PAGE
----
While we're able to control the environment (temperature, humidity, lighting) inside our homes, but we have very little control over the weather buffeting our homes outside. That's why our exterior home maintenance checklist is so important. It's meant to help you inspect and make repairs to your home to prevent water damage, reduce the loss of heated/cooled air and we can't forget items to the safety of your loved ones.
Some of you will enjoy getting outdoors and soaking up the sunlight while tacking spring home maintenance chores. Others will focus on getting their hands in the dirt and preparing the yard and gardens for another growing season. It doesn't matter which tasks you handle yourself or delegate to a home professional like a handyman, window cleaner or landscaper.
Your first role as a homeowner is to make sure preventive maintenance is done and needed repairs are made in a timely manner. That's how you'll minimize the cost of home repairs, so you can make invest in more home improvements. And the first step to good home maintenance is inspecting your house, so here's a simple exterior home maintenance checklist for your house and yard.
Exterior Home Maintenance On Top of Your House
We're not asking you to get up on your roof and dance like they do in Mary Poppins, to Step in Time (watch on YouTube). Nor do we think you, or your kids, should be on your roof at night.
In fact you shouldn't go climbing up there unless you're very athletic and have good balance. And even then you ought to stay on the ladder. Why? Owning a handyman business, we get two or three calls each year to build ramps for wheelchairs or finish jobs that homeowners tried to do … you get the idea.
So here's what I like to tell homeowners. Use technology to inspect your roof, it's that simple.
If you've got a good pair of binoculars use them or my preference is a digital camera. I like the camera because it allows me to zoom in and look at the details when I'm more relaxed in front of my computer. Photos will also help you compare the roof to what it looked like last year, and you'll begin to see changes as the granules wear off the asphalt shingles or a crack appears in the lead flashing around the chimney that wasn't there last year.
Here's what you want to look at on/around your roof, with the biggest roofproblems coming where there are seams between different materials.
- Roof shingles to see if any are missing or not lined up properly which happens with severe winds.
- Flashing around the chimney and anything else that sticks out from the roof. In addition to the chimney, this means dormers (photo here), plumbing vent stacks, skylights and even and antennas attached to the roof.
- Valleys where different sections, sloped at different angles, meet. That's where everything collects from leaves to pine needles to snow and of course, water.
Homeowner Tip: Another way to check for roof leaks is to inspect unfinished attic's for sagging or black lines. They show where water has gotten under the roof and inside your home. Black lines show the path the water takes as it travels down.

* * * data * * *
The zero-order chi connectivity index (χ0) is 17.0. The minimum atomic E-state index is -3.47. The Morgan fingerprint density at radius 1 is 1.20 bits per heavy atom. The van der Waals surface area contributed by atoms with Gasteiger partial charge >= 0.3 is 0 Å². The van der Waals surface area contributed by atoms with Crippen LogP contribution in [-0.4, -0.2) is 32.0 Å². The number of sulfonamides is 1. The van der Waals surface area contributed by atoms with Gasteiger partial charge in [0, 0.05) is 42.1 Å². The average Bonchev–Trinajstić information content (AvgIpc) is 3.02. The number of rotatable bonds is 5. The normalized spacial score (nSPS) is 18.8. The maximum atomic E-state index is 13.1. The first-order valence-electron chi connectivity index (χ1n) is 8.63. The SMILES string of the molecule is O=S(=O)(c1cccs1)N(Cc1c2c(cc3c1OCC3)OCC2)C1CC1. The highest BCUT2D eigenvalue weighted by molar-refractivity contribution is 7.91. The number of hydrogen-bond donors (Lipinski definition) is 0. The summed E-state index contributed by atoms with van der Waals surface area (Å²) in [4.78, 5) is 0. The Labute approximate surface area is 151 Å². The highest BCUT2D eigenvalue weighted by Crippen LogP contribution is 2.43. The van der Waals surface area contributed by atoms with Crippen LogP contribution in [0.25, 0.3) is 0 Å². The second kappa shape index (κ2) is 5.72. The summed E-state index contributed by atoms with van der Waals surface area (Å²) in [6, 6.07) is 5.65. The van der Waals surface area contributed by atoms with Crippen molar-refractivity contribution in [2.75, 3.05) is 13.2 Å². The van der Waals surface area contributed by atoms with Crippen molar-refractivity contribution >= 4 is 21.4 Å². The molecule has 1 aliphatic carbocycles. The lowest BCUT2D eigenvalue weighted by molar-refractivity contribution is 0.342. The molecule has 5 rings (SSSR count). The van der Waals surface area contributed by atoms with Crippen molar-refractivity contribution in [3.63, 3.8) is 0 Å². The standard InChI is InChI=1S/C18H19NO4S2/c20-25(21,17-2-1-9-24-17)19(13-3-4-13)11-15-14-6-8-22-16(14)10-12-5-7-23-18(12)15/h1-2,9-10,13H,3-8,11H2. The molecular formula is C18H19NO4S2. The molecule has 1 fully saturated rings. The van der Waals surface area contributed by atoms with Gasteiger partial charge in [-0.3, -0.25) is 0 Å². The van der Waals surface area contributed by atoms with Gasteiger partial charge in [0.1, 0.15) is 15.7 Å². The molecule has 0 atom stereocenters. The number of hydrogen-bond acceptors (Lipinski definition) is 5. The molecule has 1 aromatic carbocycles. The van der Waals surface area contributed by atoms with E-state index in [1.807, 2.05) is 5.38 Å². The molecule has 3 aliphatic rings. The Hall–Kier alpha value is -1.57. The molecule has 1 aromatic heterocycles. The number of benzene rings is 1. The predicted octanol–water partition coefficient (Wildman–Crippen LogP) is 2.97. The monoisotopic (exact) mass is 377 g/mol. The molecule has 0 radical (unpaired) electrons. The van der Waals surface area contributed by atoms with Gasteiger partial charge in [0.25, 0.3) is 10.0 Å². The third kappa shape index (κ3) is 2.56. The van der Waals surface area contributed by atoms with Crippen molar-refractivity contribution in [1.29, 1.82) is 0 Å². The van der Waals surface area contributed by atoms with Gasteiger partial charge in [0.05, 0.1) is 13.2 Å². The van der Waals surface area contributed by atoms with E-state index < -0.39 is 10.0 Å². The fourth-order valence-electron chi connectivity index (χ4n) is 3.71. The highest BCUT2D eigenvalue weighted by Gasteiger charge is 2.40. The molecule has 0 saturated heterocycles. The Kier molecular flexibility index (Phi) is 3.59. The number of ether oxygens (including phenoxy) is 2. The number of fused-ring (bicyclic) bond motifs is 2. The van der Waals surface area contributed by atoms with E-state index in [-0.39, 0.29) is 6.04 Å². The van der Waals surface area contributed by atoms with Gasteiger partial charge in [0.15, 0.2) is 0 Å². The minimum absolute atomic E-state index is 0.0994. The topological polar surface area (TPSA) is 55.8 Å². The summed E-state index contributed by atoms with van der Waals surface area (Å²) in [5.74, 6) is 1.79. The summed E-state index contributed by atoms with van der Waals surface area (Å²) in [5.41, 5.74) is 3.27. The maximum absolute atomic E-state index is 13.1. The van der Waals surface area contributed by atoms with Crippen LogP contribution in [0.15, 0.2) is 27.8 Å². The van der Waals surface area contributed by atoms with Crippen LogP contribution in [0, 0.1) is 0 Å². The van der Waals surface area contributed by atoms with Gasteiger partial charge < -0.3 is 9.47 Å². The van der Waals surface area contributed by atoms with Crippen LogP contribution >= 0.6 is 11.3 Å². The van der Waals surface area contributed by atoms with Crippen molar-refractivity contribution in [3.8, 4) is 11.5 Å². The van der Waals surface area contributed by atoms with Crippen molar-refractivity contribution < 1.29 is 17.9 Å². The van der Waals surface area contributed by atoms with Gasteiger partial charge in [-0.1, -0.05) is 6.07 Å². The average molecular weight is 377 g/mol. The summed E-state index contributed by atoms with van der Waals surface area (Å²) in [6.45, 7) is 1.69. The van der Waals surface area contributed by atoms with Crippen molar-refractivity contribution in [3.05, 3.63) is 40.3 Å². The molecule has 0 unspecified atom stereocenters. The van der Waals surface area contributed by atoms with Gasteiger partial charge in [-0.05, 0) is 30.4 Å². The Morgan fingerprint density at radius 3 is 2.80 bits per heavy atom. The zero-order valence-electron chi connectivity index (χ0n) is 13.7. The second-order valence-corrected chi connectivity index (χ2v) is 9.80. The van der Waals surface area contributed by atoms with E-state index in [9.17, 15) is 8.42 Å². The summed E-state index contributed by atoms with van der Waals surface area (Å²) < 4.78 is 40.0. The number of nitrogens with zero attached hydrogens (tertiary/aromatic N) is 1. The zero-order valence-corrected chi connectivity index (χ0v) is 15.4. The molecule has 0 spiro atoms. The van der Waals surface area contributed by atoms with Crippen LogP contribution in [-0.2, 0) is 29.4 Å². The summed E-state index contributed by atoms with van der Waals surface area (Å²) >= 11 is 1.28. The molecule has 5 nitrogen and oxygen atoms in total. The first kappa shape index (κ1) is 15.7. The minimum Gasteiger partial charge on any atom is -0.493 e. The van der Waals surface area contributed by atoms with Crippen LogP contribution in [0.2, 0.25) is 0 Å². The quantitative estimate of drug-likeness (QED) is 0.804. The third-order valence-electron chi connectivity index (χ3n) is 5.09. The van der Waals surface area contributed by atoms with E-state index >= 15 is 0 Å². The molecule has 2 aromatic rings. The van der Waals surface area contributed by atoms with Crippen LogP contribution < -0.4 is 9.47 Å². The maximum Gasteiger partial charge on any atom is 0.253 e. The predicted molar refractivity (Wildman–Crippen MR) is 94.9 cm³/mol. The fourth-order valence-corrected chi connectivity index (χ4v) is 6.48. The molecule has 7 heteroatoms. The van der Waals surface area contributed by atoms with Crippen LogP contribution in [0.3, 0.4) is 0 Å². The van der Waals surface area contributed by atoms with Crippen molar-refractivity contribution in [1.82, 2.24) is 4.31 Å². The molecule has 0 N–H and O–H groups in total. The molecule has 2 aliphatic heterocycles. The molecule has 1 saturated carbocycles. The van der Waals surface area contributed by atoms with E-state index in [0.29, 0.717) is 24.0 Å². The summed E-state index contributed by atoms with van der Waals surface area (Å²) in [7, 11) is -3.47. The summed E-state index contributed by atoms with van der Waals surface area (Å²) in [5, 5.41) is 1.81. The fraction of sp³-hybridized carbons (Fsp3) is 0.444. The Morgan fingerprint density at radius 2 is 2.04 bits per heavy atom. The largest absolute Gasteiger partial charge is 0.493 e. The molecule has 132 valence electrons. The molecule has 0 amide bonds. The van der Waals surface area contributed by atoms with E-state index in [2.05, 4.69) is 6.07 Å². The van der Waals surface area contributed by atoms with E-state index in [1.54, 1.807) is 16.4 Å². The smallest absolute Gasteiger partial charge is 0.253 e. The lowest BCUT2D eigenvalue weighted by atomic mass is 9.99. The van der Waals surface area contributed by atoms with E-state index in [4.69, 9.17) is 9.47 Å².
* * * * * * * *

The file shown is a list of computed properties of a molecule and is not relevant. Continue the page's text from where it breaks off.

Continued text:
Exterior Home Maintenance For the Sides of Your House
Again the focus is on keeping water from entering your home so here are the things you want to check and yes, please check all sides of your home or your exterior home maintenance check isn't done. Eventually you'll discover which of the 4 sides takes the worst beating from the weather – wind, rain and sunlight, all of which wear down the materials that make up your home's exterior walls or envelope.
- Fascia (vertical facing out) boards and soffits (horizontal underneath overhang) – are just below the roof line. If the flashing installed under the lowest row of shingles wasn't installed correctly, water will get under the shingles. When fascia and soffits are made of wood, painting promptly will prevent the wood from absorbing water which causes wood rot.
- Gutters and downspouts – may need cleaning and/or repairs in late spring after the trees are green.
- Siding and trim like corner boards, must be secure and in good condition. Wood siding and/trim needs to be painted to prevent water damage and other materials may need special care like power washing vinyl siding. Learn about wood rot repairs if you don't keep exterior wood protected.
- Windows and doors – may need maintenance, especially when made of wood (remember painting is about protecting the wood). More often though, you need to check the caulking that seals gaps where they meet your home's siding. And most wood rot occurs where there's water … on window sills, door thresholds & the vertical kick plate just below a door.
- Foundation – is where water can get into your basement, crawlspace or slab. The point is concrete is porous and water does come through unless you direct the water away from your house.
- Decks, porches and stairs – need different maintenance depending on the materials they're made from, with wood requiring the most consistent care to reach it's estimated lifetime of 20 years.
What Else is On the Exterior Home Maintenance Checklist?
- Sidewalks and driveways – may have holes and cracks which could cause accidents.
- Windows – might need a cleaning and again, you might want to hire someone to do the second floor if your windows don't tilt.
- Mailboxes – often taking a beating where there's snow, so it's one more item on our exterior home maintenance.
- Lawn care – might mean getting your lawn mower serviced or arranging for professional lawn care.
- Irrigation systems – need to be tested to make sure they're ready for the growing season.
- Yard clean-up – includes cleaning up fallen branches and/or trimming trees and bushes, and adding mulch.
- Pool and air conditioning systems – aren't needed yet so beat the summer rush and take care of these early.